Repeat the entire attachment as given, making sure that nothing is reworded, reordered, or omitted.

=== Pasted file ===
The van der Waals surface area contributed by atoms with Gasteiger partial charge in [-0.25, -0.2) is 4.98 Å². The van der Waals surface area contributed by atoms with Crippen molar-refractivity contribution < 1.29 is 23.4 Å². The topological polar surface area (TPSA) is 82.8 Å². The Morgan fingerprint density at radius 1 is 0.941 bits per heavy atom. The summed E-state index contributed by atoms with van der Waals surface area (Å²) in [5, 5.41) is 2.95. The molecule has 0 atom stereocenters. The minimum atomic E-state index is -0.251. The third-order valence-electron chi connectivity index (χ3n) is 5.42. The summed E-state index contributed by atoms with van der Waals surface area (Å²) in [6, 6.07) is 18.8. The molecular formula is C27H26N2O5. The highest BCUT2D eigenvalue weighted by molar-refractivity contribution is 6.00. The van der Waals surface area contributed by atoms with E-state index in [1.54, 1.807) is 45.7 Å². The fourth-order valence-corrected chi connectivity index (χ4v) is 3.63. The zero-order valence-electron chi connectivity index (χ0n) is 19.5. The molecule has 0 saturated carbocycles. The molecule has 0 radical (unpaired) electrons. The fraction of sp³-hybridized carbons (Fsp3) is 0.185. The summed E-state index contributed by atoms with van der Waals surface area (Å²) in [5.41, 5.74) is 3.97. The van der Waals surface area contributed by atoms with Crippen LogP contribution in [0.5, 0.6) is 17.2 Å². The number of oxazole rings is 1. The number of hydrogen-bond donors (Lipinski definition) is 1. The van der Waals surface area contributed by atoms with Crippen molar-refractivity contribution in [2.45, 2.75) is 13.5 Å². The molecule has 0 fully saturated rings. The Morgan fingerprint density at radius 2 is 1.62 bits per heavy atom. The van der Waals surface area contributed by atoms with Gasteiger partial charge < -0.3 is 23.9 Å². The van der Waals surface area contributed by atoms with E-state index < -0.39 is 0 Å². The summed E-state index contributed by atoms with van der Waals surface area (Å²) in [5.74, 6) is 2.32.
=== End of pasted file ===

The van der Waals surface area contributed by atoms with Gasteiger partial charge in [-0.25, -0.2) is 4.98 Å². The van der Waals surface area contributed by atoms with Crippen molar-refractivity contribution < 1.29 is 23.4 Å². The topological polar surface area (TPSA) is 82.8 Å². The Morgan fingerprint density at radius 1 is 0.941 bits per heavy atom. The summed E-state index contributed by atoms with van der Waals surface area (Å²) in [5, 5.41) is 2.95. The molecule has 0 atom stereocenters. The minimum atomic E-state index is -0.251. The third-order valence-electron chi connectivity index (χ3n) is 5.42. The summed E-state index contributed by atoms with van der Waals surface area (Å²) in [6, 6.07) is 18.8. The molecular formula is C27H26N2O5. The highest BCUT2D eigenvalue weighted by molar-refractivity contribution is 6.00. The van der Waals surface area contributed by atoms with E-state index in [1.54, 1.807) is 45.7 Å². The fourth-order valence-corrected chi connectivity index (χ4v) is 3.63. The zero-order valence-electron chi connectivity index (χ0n) is 19.5. The molecule has 0 saturated carbocycles. The molecule has 0 radical (unpaired) electrons. The fraction of sp³-hybridized carbons (Fsp3) is 0.185. The summed E-state index contributed by atoms with van der Waals surface area (Å²) in [5.41, 5.74) is 3.97. The van der Waals surface area contributed by atoms with Crippen LogP contribution in [0.5, 0.6) is 17.2 Å². The number of oxazole rings is 1. The number of hydrogen-bond donors (Lipinski definition) is 1. The van der Waals surface area contributed by atoms with Crippen molar-refractivity contribution in [2.45, 2.75) is 13.5 Å². The molecule has 0 fully saturated rings. The Morgan fingerprint density at radius 2 is 1.62 bits per heavy atom. The van der Waals surface area contributed by atoms with Gasteiger partial charge < -0.3 is 23.9 Å². The van der Waals surface area contributed by atoms with E-state index < -0.39 is 0 Å². The summed E-state index contributed by atoms with van der Waals surface area (Å²) in [5.74, 6) is 2.32.